The Lexington Humane Society helps animals find their forever homes

Jessica Kinsella

 Oscar the Grouch isn’t the only Oscar who lived in a trash can. In February, an officer found a tan dog in a garbage can in Lexington. 

“He’s such a good boy,” said Sarah Martin, animal care supervisor at the Lexington Humane Society (LHS). 

Dubbed “Oscar” by LHS, the two-year-old pitbull mix cautiously approached the female officer who came to his rescue, leaving his trash can behind. Tail wagging, he gave her a curious look as she encouraged him forward. Using an inviting tone and tossing him treats, she made sure that Oscar knew it was safe. 

Originally, they’d received a call about a dog hanging around, but he wasn’t the easiest dog to find. Eventually the officer was able to locate Oscar after a call explaining that he was inside of the trash can. 

Martin said that Oscar was very sweet to approach. Unlike some stray dogs, he showed his friendly demeanor as he came out of hiding, even allowing the officer to pet him a bit. 

Martin explained the process that animals go through when they are first brought into the humane society, noting that it varies case-by-case. 

Once an animal is brought in, they are provided any veterinary care that they need. They go through LFACC – the Lexington Humane Society’s partner organization Animal Care and Control – where they get their shots and are fixed before becoming available for adoption. 

Natalie Moak, fundraising assistant at the Lexington Humane Society, explained that all incoming animals must go through a process before being transferred over to the Lexington Humane Society. Some animals are surrendered by their owners, some are found and brought in and some are called in and picked up by officers. Each animal that’s been treated by LHS has information in a database, where anyone authorized to log in can view their records. 

LHS isn’t the only humane society in Kentucky – the others that use the same database are able to access the records as well, just not the personal comments on an animal (such as a don’t adopt policy). Also included are the current/past owners’ names, their phone number, address, email, and the animal’s licensing status. 

According to Martin, if there are no files of the animal on record, they are given vaccinations to ensure their health and safety. This is in case the animal hasn’t been vaccinated for something like rabies, which can be dangerous, especially if they have been out on the streets. If an animal arrives that is already in the system, LHS has the information of prior vet visits and vaccinations and is able to treat the animal accordingly.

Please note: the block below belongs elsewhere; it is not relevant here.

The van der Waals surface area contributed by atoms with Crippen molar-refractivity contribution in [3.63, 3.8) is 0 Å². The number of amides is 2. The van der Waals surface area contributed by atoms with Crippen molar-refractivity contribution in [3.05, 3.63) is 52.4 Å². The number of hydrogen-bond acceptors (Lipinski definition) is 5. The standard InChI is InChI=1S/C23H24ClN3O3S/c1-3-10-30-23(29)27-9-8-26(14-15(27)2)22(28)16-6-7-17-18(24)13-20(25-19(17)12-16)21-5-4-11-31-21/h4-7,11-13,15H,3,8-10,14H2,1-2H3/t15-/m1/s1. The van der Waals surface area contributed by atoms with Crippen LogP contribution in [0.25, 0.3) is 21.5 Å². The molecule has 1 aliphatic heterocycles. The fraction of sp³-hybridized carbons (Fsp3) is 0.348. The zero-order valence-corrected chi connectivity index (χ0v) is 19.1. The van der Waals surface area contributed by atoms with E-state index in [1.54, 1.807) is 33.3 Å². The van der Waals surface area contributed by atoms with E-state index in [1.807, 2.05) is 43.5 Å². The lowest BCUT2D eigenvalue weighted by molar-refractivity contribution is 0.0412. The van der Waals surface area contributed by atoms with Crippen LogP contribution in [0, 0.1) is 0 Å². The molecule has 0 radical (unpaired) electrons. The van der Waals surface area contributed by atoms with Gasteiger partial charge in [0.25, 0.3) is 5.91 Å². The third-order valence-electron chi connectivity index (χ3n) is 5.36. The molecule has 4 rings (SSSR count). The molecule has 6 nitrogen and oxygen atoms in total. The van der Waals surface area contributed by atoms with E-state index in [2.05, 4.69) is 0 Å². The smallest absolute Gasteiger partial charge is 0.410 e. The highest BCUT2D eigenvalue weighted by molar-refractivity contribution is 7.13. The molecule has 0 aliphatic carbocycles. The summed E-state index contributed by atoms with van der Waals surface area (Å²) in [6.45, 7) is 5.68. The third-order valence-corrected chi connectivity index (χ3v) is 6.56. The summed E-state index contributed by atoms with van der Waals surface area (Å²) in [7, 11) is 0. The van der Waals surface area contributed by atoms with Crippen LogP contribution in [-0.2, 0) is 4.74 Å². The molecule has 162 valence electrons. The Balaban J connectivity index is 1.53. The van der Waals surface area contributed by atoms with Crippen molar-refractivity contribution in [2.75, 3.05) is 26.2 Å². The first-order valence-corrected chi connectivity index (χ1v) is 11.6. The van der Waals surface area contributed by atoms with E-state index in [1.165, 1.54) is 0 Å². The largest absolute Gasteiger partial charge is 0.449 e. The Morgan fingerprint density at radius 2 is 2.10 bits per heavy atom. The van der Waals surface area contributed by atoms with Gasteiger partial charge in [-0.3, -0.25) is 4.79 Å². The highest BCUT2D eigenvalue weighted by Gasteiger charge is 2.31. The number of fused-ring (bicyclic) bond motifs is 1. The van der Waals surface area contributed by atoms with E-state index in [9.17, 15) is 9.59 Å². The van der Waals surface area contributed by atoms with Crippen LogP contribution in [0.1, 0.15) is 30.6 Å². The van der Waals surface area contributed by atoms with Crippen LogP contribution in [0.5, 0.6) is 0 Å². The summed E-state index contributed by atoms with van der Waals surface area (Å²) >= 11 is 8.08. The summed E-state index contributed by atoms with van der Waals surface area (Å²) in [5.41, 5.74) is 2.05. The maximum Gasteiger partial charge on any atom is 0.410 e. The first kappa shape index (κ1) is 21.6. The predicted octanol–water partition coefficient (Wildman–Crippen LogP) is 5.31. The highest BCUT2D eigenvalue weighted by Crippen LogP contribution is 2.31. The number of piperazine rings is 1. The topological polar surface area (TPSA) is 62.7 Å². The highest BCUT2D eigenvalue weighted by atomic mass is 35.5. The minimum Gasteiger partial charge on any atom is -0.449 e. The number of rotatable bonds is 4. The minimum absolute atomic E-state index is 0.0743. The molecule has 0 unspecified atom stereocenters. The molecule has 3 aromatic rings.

After going through the process and getting the care and vaccinations needed, animals are turned over to LHS where they are able to be fostered out/put up for adoption. Oscar has been up for adoption since Feb. 22. 

The Lexington Humane Society recently eased up on COVID restrictions for potential adopters; however, Martin said, “we ask that everyone is serious with adopting.” To visit Oscar, one would be required to fill out adoption information and be interested in having him as part of their family. 

Martin explained that the humane society doesn’t want any of their rooms to be too full at once, and monitoring the guests allows them to know how many people are visiting at once. For instance, they wouldn’t want the cat room full of 30 people, so to make sure it doesn’t get too crowded, everyone fills out a form before they walk in to visit the animals. 

Oscar has gotten a lot of attention since his arrival, making the local news and even being picked up by the Dodo, an animal video-sharing outlet, but he still hasn’t gotten any serious inquiries about adoption. For now, he waits for his forever family at LHS. 

Since Oscar was rescued, he’s been quite the busy boy. From having his picture taken by local news outlets to visiting with the sanitation crew where he proudly posed with his heroes, Oscar has gotten around. 

When he’s not meeting new people, he spends his time in his own kennel space in a room with the other dogs who wait for a family. Oscar isn’t always as loud as his neighbors. He’s eager to lick your hands if they’re nearby and adores treats. 

With a slightly wrinkled head and a butterscotch coloring described as “red” on LHS’s website, Oscar is much healthier than he was when he first arrived. 

At first, he was so thin that his ribs were visible, but after proper nutrition and care for a few months, he now appears stronger and healthier.  

A home without small kids would be good for Oscar, as Martin described how he can be a bit grabby with treats. Before a potential adopter takes him home, Oscar needs a meet and greet with any other dogs in the home. This means that he has to spend a little time with them first because, as Martin described, “he really likes to play – sometimes a little bit too much.” 

While Oscar waits for his family, he gets to spend some of his time with the employees and volunteers at LHS. Martin recently had him sitting up front with her when he started looking longingly at the garbage can. 

 “No, we’re done with that,” she told him. “We don’t need to eat out of the trash anymore.” 

Oscar may have had his days in the trash can, but he is certainly no grouch. He lays curled up in his bed at the Lexington Humane Society, ready and awaiting a home and family. 

Potential adopters can find more information at the Lexington Humane Society’s website.